The Ninth Circuit’s opinion was fine (especially by Ninth Circuit standards), but it still made me want to cry. The entire artifice of trying to classify content into “ads” and “editorial content” is completely, irretrievably, 100% doomed. The distinction never worked, and it sure doesn’t work now. There are simply too many border cases. As a result, I would favor giving up the distinctions altogether. If that means we treat all commercial content as equally Constitutionally protected as editorial content, I would be fine with that.
Parsing advertising and editorial content in phonebooks breaks down into three familiar categories:
* phonebooks that have no content other than advertising (i.e., pure Yellow Pages). The Ninth Circuit opinion says those would be subject to lower First Amendment protection because they are commercial speech.
* phonebooks that have no advertising at all. Seattle excluded those, and only those, from its onerous obligations. The Ninth Circuit says that exclusion is insufficient protection for the First Amendment.
* phonebooks that are a mixture of advertising and editorial content. The court treats these phonebooks (which it incorrectly refers to only as “Yellow Pages,” when I think it meant phonebooks generically) as fully protected under the First Amendment because it couldn’t distinguish them from other editorial media.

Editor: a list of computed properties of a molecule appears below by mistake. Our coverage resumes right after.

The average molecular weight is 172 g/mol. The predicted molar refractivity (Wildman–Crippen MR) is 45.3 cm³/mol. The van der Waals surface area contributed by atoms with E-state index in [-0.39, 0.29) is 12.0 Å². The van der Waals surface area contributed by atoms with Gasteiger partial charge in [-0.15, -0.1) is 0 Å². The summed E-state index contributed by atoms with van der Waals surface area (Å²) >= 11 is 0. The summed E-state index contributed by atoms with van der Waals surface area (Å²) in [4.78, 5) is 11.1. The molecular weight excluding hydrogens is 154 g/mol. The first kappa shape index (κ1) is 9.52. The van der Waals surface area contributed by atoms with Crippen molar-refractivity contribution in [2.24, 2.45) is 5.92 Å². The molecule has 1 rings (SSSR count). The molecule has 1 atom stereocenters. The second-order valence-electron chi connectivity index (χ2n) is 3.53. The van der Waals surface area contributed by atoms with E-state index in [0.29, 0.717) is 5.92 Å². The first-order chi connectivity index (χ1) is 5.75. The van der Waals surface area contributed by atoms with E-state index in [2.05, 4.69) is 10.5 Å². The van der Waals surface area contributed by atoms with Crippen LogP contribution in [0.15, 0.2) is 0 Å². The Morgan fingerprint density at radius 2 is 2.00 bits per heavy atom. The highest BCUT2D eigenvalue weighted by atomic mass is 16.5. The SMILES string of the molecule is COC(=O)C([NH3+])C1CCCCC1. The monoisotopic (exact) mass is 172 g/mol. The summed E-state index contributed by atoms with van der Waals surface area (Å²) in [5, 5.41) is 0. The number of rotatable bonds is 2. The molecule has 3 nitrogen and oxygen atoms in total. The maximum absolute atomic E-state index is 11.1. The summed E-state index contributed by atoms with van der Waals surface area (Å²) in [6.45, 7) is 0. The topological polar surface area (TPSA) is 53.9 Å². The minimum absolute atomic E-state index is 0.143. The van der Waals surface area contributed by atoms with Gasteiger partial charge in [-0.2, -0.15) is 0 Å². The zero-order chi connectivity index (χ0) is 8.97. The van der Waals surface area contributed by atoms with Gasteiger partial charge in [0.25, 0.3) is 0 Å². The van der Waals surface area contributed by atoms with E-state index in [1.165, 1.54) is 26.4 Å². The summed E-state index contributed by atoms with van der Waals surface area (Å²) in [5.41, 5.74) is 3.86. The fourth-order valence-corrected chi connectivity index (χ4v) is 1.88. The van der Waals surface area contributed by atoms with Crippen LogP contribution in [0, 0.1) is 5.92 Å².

I’m fine with this conclusion, but does anyone really care about the editorial content in the phonebooks? Nowadays with people not publishing their phone numbers and cellphones storing the phone numbers of loved ones (and the ability to send emails instead of calling strangers), the white pages information is useless for most folks; and I’m sure most folks have no idea that phonebooks may contain other editorial content. The marketplace’s low value placed on phonebooks’ non-advertising content brought to mind the seminal (and surprisingly uncited) case Valentine v. Chrestensen, 316 U.S. 52 (1942), which also involved an advertisement where the disseminator grafted some editorial content onto an advertising leaflet to avoid an advertising regulation. 70 years after that case, we’re still wrestling with the same classification problems and not really handling them any smarter–or with any more predictability. Sigh.
Techdirt: “Court Rules Yellow Pages are Protected Speech”
Seattle Times: “Appeals court rules against Seattle’s curbs on yellow pages”
[image credit: Tarczas / Shutterstock]